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Toll-like receptor 3 signal augments radiation-induced tumor growth retardation in a murine model

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Please use this identifier to cite or link to this item:http://hdl.handle.net/2115/70877

Title: Toll-like receptor 3 signal augments radiation-induced tumor growth retardation in a murine model
Authors: Yoshida, Sumito Browse this author
Shime, Hiroaki Browse this author →KAKEN DB
Takeda, Yohei Browse this author
Nam, Jin-Min Browse this author
Takashima, Ken Browse this author
Matsumoto, Misako Browse this author →KAKEN DB
Shirato, Hiroki Browse this author →KAKEN DB
Kasahara, Masanori Browse this author →KAKEN DB
Seya, Tsukasa Browse this author →KAKEN DB
Keywords: cytotoxic T lymphocyte
dendritic cell
radiation
Toll-like receptor 3
tumor necrosis factor‐α
Issue Date: Apr-2018
Publisher: John Wiley & Sons
Journal Title: Cancer science
Volume: 109
Issue: 4
Start Page: 956
End Page: 965
Publisher DOI: 10.1111/cas.13543
Abstract: Radiotherapy induces anti-tumor immunity by induction of tumor antigens and damage-associated molecular patterns (DAMP). DNA, a representative DAMP in radiotherapy, activates the stimulator of interferon genes (STING) pathway which enhances the immune response. However, the immune response does not always parallel the inflammation associated with radiotherapy. This lack of correspondence may, in part, explain the radiation-resistance of tumors. Additive immunotherapy is expected to revive tumor-specific CTL facilitating radiation-resistant tumor shrinkage. Herein pre-administration of the double-stranded RNA, polyinosinic-polycytidylic acid (polyI:C), in conjunction with radiotherapy, was shown to foster tumor suppression in mice bearing radioresistant, ovalbumin-expressing Lewis lung carcinoma (LLC). Extrinsic injection of tumor antigen was not required for tumor suppression. No STING- and CTL-response was induced by radiation in the implant tumor. PolyI:C was more effective for induction of tumor growth retardation at 1 day before radiation than at post-treatment. PolyI:C targeted Toll-like receptor 3 with minimal effect on the mitochondrial antiviral-signaling protein pathway. Likewise, the STING pathway barely contributed to LLC tumor suppression. PolyI:C primed antigen-presenting dendritic cells in draining lymph nodes to induce proliferation of antigen-specific CTL. By combination therapy, CTL efficiently infiltrated into tumors with upregulation of relevant chemokine transcripts. Batf3-positive DC and CD8+ T cells were essential for therapeutic efficacy. Furthermore, polyI:C was shown to stimulate tumor-associated macrophages and release tumor necrosis factor alpha, which acted on tumor cells and increased sensitivity to radiation. Hence, polyI:C treatment prior to radiotherapy potentially induces tumor suppression by boosting CTL-dependent and macrophage-mediated anti-tumor responses. Eventually, polyI:C and radiotherapy in combination would be a promising therapeutic strategy for radiation-resistant tumors.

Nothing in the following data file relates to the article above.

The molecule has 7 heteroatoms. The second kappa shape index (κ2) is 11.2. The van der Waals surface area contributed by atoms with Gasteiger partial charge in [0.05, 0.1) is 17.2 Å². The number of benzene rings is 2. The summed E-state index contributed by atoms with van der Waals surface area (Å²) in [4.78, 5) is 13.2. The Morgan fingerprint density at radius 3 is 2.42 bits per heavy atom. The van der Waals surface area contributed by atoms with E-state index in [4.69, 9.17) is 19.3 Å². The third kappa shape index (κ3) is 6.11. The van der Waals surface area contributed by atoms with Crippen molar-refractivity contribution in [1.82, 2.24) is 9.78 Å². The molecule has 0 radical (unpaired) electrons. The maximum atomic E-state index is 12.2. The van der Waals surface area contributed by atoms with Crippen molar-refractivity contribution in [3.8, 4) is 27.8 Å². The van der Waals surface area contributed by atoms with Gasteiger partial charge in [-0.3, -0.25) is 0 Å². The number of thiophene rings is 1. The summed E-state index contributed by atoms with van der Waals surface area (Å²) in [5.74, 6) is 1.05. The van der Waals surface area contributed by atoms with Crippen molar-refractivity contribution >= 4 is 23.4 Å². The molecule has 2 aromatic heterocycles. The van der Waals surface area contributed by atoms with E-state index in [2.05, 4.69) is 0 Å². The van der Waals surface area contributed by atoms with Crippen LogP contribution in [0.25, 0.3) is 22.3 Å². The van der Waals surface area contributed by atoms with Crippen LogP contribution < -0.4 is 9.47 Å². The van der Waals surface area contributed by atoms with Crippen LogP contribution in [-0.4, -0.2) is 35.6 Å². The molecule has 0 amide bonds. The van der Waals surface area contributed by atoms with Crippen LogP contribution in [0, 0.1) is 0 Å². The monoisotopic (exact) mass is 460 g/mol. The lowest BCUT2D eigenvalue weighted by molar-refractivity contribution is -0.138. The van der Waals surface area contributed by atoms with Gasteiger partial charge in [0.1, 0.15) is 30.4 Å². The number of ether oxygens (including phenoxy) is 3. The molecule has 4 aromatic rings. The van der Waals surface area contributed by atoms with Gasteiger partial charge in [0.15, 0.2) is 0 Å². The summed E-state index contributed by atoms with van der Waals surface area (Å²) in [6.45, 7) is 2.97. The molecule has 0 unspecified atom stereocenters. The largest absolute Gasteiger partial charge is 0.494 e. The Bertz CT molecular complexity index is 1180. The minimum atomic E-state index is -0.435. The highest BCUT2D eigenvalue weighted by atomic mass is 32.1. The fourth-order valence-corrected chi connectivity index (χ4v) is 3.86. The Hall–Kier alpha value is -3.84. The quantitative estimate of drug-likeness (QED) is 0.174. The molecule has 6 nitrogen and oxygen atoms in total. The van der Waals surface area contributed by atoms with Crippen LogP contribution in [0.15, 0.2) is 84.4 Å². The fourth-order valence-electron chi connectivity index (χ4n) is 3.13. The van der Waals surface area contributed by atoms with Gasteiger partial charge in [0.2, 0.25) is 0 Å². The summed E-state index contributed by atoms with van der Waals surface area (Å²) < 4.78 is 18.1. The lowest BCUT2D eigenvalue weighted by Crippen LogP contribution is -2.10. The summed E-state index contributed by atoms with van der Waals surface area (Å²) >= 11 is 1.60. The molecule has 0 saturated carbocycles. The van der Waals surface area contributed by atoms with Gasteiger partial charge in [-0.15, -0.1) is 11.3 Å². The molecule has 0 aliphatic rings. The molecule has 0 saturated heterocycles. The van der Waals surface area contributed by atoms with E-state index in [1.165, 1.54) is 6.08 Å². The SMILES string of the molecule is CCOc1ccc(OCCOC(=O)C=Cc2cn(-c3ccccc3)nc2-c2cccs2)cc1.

Rights: http://creativecommons.org/licenses/by-nc/4.0/
Type: article
URI: http://hdl.handle.net/2115/70877
Appears in Collections:医学院・医学研究院 (Graduate School of Medicine / Faculty of Medicine) > 雑誌発表論文等 (Peer-reviewed Journal Articles, etc)

Submitter: 瀬谷 司

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